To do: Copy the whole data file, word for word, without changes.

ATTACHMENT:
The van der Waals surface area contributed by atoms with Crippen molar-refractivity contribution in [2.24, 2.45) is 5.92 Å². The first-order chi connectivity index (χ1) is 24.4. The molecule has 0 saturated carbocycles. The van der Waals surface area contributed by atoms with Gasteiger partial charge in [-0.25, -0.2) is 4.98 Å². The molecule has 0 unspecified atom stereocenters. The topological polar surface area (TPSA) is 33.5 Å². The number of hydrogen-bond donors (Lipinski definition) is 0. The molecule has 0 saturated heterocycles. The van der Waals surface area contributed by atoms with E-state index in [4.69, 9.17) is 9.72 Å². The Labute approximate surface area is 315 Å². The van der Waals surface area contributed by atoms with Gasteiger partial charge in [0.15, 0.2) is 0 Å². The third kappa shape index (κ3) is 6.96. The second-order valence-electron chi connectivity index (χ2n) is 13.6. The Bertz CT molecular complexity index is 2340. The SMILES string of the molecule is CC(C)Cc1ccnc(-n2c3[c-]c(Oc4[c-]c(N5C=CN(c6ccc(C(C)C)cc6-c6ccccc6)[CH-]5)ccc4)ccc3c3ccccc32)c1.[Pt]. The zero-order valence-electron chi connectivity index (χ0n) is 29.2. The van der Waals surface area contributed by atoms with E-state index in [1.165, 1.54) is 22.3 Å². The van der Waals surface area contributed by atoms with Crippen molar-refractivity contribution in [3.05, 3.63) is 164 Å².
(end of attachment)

The van der Waals surface area contributed by atoms with Crippen molar-refractivity contribution in [2.24, 2.45) is 5.92 Å². The first-order chi connectivity index (χ1) is 24.4. The molecule has 0 saturated carbocycles. The van der Waals surface area contributed by atoms with Gasteiger partial charge in [-0.25, -0.2) is 4.98 Å². The molecule has 0 unspecified atom stereocenters. The topological polar surface area (TPSA) is 33.5 Å². The number of hydrogen-bond donors (Lipinski definition) is 0. The molecule has 0 saturated heterocycles. The van der Waals surface area contributed by atoms with E-state index in [4.69, 9.17) is 9.72 Å². The Labute approximate surface area is 315 Å². The van der Waals surface area contributed by atoms with Gasteiger partial charge in [0.15, 0.2) is 0 Å². The third kappa shape index (κ3) is 6.96. The second-order valence-electron chi connectivity index (χ2n) is 13.6. The Bertz CT molecular complexity index is 2340. The SMILES string of the molecule is CC(C)Cc1ccnc(-n2c3[c-]c(Oc4[c-]c(N5C=CN(c6ccc(C(C)C)cc6-c6ccccc6)[CH-]5)ccc4)ccc3c3ccccc32)c1.[Pt]. The zero-order valence-electron chi connectivity index (χ0n) is 29.2. The van der Waals surface area contributed by atoms with E-state index in [1.165, 1.54) is 22.3 Å². The van der Waals surface area contributed by atoms with Crippen molar-refractivity contribution in [3.05, 3.63) is 164 Å².